In a letter he published this week in his paper, in which he explained his conversion, Allam wrote: "I asked myself how it was possible that those who, like me, sincerely and boldly called for a 'moderate Islam,' assuming the responsibility for exposing themselves in the first person in denouncing Islamic extremism and terrorism, ended up being sentenced to death in the name of Islam on the basis of the Koran. I was forced to see that, beyond the contingency of the phenomenon of Islamic extremism and terrorism that has appeared on a global level, the root of evil is inherent in an Islam that is physiologically violent and historically conflictive."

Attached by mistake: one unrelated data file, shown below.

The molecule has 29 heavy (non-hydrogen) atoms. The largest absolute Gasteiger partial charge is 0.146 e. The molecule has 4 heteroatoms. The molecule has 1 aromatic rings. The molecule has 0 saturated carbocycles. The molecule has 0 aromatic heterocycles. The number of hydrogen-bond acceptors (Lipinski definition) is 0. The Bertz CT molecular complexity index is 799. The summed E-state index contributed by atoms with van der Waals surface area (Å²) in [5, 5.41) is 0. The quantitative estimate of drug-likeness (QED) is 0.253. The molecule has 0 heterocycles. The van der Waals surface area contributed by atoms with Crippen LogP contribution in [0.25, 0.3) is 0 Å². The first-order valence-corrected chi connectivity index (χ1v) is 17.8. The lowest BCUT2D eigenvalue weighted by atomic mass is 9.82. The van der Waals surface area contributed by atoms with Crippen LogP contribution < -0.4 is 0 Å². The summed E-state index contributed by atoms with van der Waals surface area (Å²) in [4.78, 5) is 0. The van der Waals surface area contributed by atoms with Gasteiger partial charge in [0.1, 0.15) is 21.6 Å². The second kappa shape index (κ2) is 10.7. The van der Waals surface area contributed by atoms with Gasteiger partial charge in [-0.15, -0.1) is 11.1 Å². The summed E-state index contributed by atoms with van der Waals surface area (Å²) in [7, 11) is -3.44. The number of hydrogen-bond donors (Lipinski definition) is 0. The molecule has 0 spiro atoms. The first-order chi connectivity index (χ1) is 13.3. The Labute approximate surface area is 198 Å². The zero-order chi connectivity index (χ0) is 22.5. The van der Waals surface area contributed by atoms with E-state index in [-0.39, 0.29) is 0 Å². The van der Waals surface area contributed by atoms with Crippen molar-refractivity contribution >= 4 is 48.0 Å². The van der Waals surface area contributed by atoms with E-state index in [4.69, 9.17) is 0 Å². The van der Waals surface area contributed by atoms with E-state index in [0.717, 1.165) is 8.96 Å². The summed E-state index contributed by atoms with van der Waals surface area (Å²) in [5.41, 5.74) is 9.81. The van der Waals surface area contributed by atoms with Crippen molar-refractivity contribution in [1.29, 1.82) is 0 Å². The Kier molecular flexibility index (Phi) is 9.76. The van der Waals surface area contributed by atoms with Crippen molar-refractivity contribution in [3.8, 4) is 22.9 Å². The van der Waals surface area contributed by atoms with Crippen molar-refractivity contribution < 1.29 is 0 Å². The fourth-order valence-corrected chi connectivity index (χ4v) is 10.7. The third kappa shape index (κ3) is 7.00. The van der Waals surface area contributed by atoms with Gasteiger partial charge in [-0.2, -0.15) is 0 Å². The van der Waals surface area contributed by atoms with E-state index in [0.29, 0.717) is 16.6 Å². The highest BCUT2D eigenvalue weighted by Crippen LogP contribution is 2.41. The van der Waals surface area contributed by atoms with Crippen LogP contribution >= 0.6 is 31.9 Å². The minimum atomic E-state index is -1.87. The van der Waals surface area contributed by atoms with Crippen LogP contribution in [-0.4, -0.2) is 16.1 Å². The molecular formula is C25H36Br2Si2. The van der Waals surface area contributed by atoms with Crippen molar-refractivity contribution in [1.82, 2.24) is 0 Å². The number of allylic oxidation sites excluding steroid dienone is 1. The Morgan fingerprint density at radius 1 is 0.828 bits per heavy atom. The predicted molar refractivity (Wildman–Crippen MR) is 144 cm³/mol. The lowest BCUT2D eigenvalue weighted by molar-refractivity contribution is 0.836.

Similar things were said about two years ago by the person who baptized him, Pope Benedict XVI. In a speech he delivered at Ratisbonne University in Germany in September 2006, the Pontiff aroused a great deal of anger in the Muslim world when he spoke about the violent nature of Islam. This week Allam said this was a crucial event for him on the way to becoming a Christian. "I was one of the few people in Italy who defended the Pope's remarks, not only in the name of freedom of speech, but also with respect to the contents. What the Pope said was correct historically. The Pope's speech showed me more than anything else that there is someone who combines faith and reason, and that Benedict XVI precisely embodies my thinking. For me, Christianity is a religion of goodness and wisdom, so very different from Islam."